Ari Klein retires as Cleveland Heights scoutmaster
It is difficult to measure the impact of Boy Scout Troop 22 on the Cleveland Heights community during the 25 years Ari Klein has served as scoutmaster. Klein is retiring from Troop 22, though he will continue to impact the community as a nationally board-certified math teacher at Cleveland Heights High School and as president of the Cleveland Heights Teachers Union, AFT. His tenure as scoutmaster is being celebrated on Nov. 2 by the families of the hundreds of Boy Scouts whose lives he has helped shape.
The number of boys who have earned the rank of Eagle Scout—51 since Klein became scoutmaster in 1988—attests to the leadership style Klein established, with the boys themselves leading the organization through a system of patrol and assistant patrol leaders under the guidance of a senior patrol leader.
“He constantly pushed them to become leaders, to be self-reliant, to develop a sense of integrity,” said one mother. “When I look at how my own two sons have fared, I know that Ari is behind a lot of their success as men.”
Zachary Zippert, who earned Eagle Scout rank in 2011, described Klein’s impact: “Without Ari, I would never have learned how to plan and carry out tasks efficiently. I learned how to be a proper leader. I also learned how to succeed even when faced with adversity. Ari made the troop a safe place for all the scouts to be able to feel accepted and included in the group.”
Troop 22 grew in the late 1990s to 70 boys. One father recalled, “Our son interviewed three scout troops before joining Troop 22, and we know it will continue to be one of the best decisions of his life."
During Klein’s tenure, Troop 22 scouts enjoyed more than 340 camping trips, including weekend trips, weeklong summer camps, and High Adventures for the older boys.
Troop 22 is known for camping once a month, 12 months a year, including tent camping in winter. Trips have taken the boys all over Ohio, Pennsylvania, Ontario, Michigan, West Virginia and upstate New York. Over the years, older boys have backpacked, kayaked, or canoed on High Adventure trips to Shenandoah National Park, the White Mountains, the High Sierras, the Florida Sea Base, Vermont, Canada’s Algonquin Provincial Park, the Great Smoky Mountains, Isle Royale National Park, Canada’s Bruce Peninsula, West Virginia’s Dolly Sods Wilderness, Ontario’s North Bay and the Colorado Rockies. (Imagine the dozens of fathers who fulfilled their camping dreams as they helped supervise these trips.)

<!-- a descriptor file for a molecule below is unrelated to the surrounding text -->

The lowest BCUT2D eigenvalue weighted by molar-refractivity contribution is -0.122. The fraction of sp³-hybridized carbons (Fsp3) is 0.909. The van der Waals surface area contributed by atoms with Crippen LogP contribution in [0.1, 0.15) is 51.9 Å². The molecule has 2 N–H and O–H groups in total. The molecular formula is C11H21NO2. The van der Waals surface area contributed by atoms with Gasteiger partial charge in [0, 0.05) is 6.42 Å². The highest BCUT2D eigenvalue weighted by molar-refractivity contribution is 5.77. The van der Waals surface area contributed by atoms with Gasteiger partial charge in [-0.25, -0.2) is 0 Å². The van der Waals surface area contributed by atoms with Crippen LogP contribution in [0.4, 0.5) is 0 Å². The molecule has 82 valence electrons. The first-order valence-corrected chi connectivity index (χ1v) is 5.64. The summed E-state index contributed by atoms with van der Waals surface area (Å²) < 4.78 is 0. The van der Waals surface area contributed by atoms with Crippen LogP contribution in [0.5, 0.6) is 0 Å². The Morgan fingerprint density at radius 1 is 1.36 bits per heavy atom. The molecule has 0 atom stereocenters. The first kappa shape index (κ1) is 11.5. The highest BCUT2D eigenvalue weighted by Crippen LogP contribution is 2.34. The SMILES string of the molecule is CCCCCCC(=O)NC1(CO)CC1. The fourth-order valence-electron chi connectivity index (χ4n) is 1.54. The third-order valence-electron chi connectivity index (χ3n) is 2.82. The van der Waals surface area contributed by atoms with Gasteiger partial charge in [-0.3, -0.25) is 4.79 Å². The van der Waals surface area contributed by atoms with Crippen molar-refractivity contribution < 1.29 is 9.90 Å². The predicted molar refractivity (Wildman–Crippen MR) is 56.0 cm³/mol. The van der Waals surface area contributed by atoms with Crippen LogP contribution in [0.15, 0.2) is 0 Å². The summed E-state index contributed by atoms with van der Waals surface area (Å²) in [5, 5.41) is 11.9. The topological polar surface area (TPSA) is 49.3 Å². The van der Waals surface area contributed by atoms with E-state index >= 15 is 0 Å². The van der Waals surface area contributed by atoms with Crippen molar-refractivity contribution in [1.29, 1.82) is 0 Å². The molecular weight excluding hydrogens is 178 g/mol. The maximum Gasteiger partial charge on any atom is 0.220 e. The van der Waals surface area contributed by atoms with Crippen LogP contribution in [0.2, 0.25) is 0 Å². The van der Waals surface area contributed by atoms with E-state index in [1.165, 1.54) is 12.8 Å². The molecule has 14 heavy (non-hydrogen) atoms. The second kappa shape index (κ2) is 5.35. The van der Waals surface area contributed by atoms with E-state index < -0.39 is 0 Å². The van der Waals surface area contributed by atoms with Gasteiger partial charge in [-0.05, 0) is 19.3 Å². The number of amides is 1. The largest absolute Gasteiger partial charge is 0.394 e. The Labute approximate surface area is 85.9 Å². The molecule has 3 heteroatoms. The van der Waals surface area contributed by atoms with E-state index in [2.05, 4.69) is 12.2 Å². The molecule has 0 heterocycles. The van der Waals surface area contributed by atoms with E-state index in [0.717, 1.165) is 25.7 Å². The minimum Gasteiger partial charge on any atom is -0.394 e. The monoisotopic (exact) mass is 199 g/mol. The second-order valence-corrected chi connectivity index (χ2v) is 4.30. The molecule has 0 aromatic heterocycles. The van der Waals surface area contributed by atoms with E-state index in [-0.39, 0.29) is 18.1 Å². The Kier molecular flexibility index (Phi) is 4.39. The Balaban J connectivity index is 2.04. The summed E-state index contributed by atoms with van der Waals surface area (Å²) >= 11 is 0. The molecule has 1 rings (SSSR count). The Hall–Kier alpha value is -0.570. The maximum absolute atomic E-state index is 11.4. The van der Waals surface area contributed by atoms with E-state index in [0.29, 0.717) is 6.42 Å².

Troop 22, which has kept its boys acclimated to outdoor camping all winter, is well known among Greater Cleveland Boy Scouts for winning the annual Klondike Competition year after year in January—after all, Troop 22 can handle any weather.
Eagle Scout and other Troop 22 service projects have improved and supported community institutions, including Beaumont School, the CH-UH Public Library, Dobama Theatre, Homewood Residence, Heights Parent Center, Ruffing Montessori School, Shaker Lakes, the Heights Rockefeller Building, the East 55 Street Pier, Church of the Savior, Lake View Cemetery, Cleveland Heights High School, Coventry playground, Doan Brook Trail, InterAct Cleveland, Shaker Heights Library, McGregor Home and the Cuyahoga Valley National Park.
Troop 22 scouts have rehabbed and painted private homes; recycled; helped annually at the Kiwanas Pancake Breakfast; and supported the Interfaith Hospitality Network at St. Paul’s Episcopal Church, the troop’s sponsoring organization and site of its regular Monday night meetings.
Klein modeled justice advocacy for the scouts by making Troop 22 a model of inclusivity and welcome for all boys. He has led an effort among Greater Cleveland scout leaders and sponsoring organizations to protest the homophobic stance of the Boy Scouts of America.
Jan Resseger was a Troop 22 parent for six years beginning in the mid-1990s. Her son Matthew and husband, Bill, camped with Troop 22 month after month and year after year. Matthew earned the rank of Eagle Scout in 2000.